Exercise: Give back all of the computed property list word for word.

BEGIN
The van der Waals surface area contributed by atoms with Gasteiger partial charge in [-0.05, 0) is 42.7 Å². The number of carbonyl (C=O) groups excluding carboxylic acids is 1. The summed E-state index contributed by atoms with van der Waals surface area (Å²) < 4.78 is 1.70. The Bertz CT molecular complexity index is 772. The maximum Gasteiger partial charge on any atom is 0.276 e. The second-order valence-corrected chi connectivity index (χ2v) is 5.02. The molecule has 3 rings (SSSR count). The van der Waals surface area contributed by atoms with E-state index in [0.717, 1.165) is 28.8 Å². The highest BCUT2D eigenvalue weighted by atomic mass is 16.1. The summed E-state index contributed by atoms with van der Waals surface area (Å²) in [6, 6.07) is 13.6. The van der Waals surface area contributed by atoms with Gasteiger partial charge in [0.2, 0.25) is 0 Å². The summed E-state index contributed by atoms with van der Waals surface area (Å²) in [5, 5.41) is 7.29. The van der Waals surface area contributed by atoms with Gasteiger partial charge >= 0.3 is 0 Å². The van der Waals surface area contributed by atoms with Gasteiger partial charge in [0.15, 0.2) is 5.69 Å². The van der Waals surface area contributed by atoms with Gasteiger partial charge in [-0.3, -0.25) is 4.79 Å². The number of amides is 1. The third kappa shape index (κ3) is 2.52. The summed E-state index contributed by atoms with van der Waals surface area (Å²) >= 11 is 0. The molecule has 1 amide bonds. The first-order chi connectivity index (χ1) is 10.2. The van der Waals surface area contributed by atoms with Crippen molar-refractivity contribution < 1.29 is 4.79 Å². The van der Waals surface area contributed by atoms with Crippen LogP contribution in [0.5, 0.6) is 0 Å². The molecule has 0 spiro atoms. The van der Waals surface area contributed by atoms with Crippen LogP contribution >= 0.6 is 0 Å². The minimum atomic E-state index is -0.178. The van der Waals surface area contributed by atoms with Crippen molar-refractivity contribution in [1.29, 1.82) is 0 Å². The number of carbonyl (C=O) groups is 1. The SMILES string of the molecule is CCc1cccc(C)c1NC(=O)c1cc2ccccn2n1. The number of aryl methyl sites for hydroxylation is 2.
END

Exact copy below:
The van der Waals surface area contributed by atoms with Gasteiger partial charge in [-0.05, 0) is 42.7 Å². The number of carbonyl (C=O) groups excluding carboxylic acids is 1. The summed E-state index contributed by atoms with van der Waals surface area (Å²) < 4.78 is 1.70. The Bertz CT molecular complexity index is 772. The maximum Gasteiger partial charge on any atom is 0.276 e. The second-order valence-corrected chi connectivity index (χ2v) is 5.02. The molecule has 3 rings (SSSR count). The van der Waals surface area contributed by atoms with E-state index in [0.717, 1.165) is 28.8 Å². The highest BCUT2D eigenvalue weighted by atomic mass is 16.1. The summed E-state index contributed by atoms with van der Waals surface area (Å²) in [6, 6.07) is 13.6. The van der Waals surface area contributed by atoms with Gasteiger partial charge in [0.2, 0.25) is 0 Å². The summed E-state index contributed by atoms with van der Waals surface area (Å²) in [5, 5.41) is 7.29. The van der Waals surface area contributed by atoms with Gasteiger partial charge >= 0.3 is 0 Å². The van der Waals surface area contributed by atoms with Gasteiger partial charge in [0.15, 0.2) is 5.69 Å². The van der Waals surface area contributed by atoms with Gasteiger partial charge in [-0.3, -0.25) is 4.79 Å². The number of amides is 1. The third kappa shape index (κ3) is 2.52. The summed E-state index contributed by atoms with van der Waals surface area (Å²) >= 11 is 0. The molecule has 1 amide bonds. The first-order chi connectivity index (χ1) is 10.2. The van der Waals surface area contributed by atoms with Crippen molar-refractivity contribution < 1.29 is 4.79 Å². The van der Waals surface area contributed by atoms with Crippen LogP contribution in [0.5, 0.6) is 0 Å². The molecule has 0 spiro atoms. The van der Waals surface area contributed by atoms with Crippen LogP contribution >= 0.6 is 0 Å². The minimum atomic E-state index is -0.178. The van der Waals surface area contributed by atoms with Crippen molar-refractivity contribution in [1.29, 1.82) is 0 Å². The number of carbonyl (C=O) groups is 1. The SMILES string of the molecule is CCc1cccc(C)c1NC(=O)c1cc2ccccn2n1. The number of aryl methyl sites for hydroxylation is 2.